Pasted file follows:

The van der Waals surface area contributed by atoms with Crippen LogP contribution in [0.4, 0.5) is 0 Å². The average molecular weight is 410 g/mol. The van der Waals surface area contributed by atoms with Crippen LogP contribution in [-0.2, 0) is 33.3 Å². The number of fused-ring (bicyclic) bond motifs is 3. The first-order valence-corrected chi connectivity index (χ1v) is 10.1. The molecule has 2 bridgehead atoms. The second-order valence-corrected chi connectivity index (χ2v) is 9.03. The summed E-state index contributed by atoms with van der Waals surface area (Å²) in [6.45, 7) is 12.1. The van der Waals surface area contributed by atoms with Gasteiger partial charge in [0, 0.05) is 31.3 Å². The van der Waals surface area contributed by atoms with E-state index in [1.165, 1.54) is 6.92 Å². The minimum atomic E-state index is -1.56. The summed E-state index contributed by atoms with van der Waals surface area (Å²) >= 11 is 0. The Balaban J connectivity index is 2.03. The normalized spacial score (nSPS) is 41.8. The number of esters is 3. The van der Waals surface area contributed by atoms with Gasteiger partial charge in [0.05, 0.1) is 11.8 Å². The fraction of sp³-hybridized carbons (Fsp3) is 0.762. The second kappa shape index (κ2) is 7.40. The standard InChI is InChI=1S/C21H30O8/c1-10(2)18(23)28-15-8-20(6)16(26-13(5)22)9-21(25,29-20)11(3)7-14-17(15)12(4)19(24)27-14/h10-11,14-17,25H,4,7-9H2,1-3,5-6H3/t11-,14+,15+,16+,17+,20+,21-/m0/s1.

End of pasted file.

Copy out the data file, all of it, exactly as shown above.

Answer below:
The van der Waals surface area contributed by atoms with Crippen LogP contribution in [0.4, 0.5) is 0 Å². The average molecular weight is 410 g/mol. The van der Waals surface area contributed by atoms with Crippen LogP contribution in [-0.2, 0) is 33.3 Å². The number of fused-ring (bicyclic) bond motifs is 3. The first-order valence-corrected chi connectivity index (χ1v) is 10.1. The molecule has 2 bridgehead atoms. The second-order valence-corrected chi connectivity index (χ2v) is 9.03. The summed E-state index contributed by atoms with van der Waals surface area (Å²) in [6.45, 7) is 12.1. The van der Waals surface area contributed by atoms with Gasteiger partial charge in [0, 0.05) is 31.3 Å². The van der Waals surface area contributed by atoms with E-state index in [1.165, 1.54) is 6.92 Å². The minimum atomic E-state index is -1.56. The summed E-state index contributed by atoms with van der Waals surface area (Å²) >= 11 is 0. The Balaban J connectivity index is 2.03. The normalized spacial score (nSPS) is 41.8. The number of esters is 3. The van der Waals surface area contributed by atoms with Gasteiger partial charge in [0.05, 0.1) is 11.8 Å². The fraction of sp³-hybridized carbons (Fsp3) is 0.762. The second kappa shape index (κ2) is 7.40. The standard InChI is InChI=1S/C21H30O8/c1-10(2)18(23)28-15-8-20(6)16(26-13(5)22)9-21(25,29-20)11(3)7-14-17(15)12(4)19(24)27-14/h10-11,14-17,25H,4,7-9H2,1-3,5-6H3/t11-,14+,15+,16+,17+,20+,21-/m0/s1.